Health sector snags shs 2.5 trillion in new budget, PS promises stricter supervision of medics

With an over 40 trillion budget for the financial year 2019/2020, the health sector has set its targets high this financial year if the country is to maintain a healthy population and improve service delivery.

In an interview with NBS Television, the Ministry of Health Permanent Secretary Dr Diana Atwine argues that demanding for a huge share on the national budget should come hand in hand with capital development.

From the just read budget, the ministry of health has 2.5 Trillion with a cut premised on the reduction in gratuity and projects completion.

But Atwine says, "We still have so many unfunded priorities if we look at our ministerial policy statements."

Dr Diana Atwine says, while the money is not sufficient for the sector, the ministry will prioritize for the good of all Ugandans.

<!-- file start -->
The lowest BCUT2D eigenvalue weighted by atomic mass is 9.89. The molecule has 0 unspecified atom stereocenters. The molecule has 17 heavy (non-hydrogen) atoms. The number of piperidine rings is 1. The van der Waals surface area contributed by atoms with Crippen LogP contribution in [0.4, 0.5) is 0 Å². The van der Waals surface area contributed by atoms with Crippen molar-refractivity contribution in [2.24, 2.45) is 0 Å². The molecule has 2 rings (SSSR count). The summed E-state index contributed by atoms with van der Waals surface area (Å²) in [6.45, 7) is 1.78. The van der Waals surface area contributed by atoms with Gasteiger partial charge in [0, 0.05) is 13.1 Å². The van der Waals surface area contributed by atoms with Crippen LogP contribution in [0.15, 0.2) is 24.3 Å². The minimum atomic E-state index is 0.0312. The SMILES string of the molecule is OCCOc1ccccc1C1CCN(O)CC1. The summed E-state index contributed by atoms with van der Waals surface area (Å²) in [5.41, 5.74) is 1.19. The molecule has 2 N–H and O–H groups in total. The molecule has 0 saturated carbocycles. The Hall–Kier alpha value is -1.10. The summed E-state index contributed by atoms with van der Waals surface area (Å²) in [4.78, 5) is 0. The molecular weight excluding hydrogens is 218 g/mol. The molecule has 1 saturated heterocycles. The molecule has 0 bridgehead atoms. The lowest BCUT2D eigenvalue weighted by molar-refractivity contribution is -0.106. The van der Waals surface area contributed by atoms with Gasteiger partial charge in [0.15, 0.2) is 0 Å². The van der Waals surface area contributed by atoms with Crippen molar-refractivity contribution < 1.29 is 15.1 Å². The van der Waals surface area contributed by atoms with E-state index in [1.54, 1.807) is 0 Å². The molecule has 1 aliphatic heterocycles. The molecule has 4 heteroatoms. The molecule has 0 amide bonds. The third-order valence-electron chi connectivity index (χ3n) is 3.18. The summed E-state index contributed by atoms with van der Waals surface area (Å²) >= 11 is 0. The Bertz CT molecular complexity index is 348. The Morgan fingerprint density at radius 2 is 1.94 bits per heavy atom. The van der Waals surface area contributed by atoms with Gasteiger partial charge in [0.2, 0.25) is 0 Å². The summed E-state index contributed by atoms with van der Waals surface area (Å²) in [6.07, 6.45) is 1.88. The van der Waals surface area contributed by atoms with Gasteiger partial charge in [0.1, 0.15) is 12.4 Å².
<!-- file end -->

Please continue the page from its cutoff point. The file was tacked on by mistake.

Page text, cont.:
Among these priorities are equipping of the health facilities constructed across the country, access to immunization and disease prevention.

She elaborates, "We are scaling up and ensuring all sub counties have a health center 3, human development, and disease prevention."

Dr Atwine says non communicable diseases are biting in to the health sector putting a strain on the sector.

A huge chunk of the sector budget is also going to procuring medicines through the National Medical Stores.

She says, "About 358 billion is to be spent on medicines apart from those used to treat HIV, malaria and tuberculosis, this can be reduced if disease prevention is prioritized."

The ministry this financial year also foresees less strikes as salary increment is catered for with the wage bill at 426 Billion.

Dr Atwine however promised stricter supervision of health workers.

She emphasises, "It's not about coming at work and you go away, all people will be evaluated on output. We are putting in place a human resource system for result based assessment and performance management. You must be on duty at the agreed upon time, we want to get people accountable."

The ministry has also defended itself on the continuous unspent allocations, blaming it on bureaucracy.

She says, "I was given money for the payroll along the way we had a slow process of attracting specialists and this money has to be taken back, its not like I was inefficient, the purpose for which I was given the money didn’t happen, it rather goes back than stealing it."

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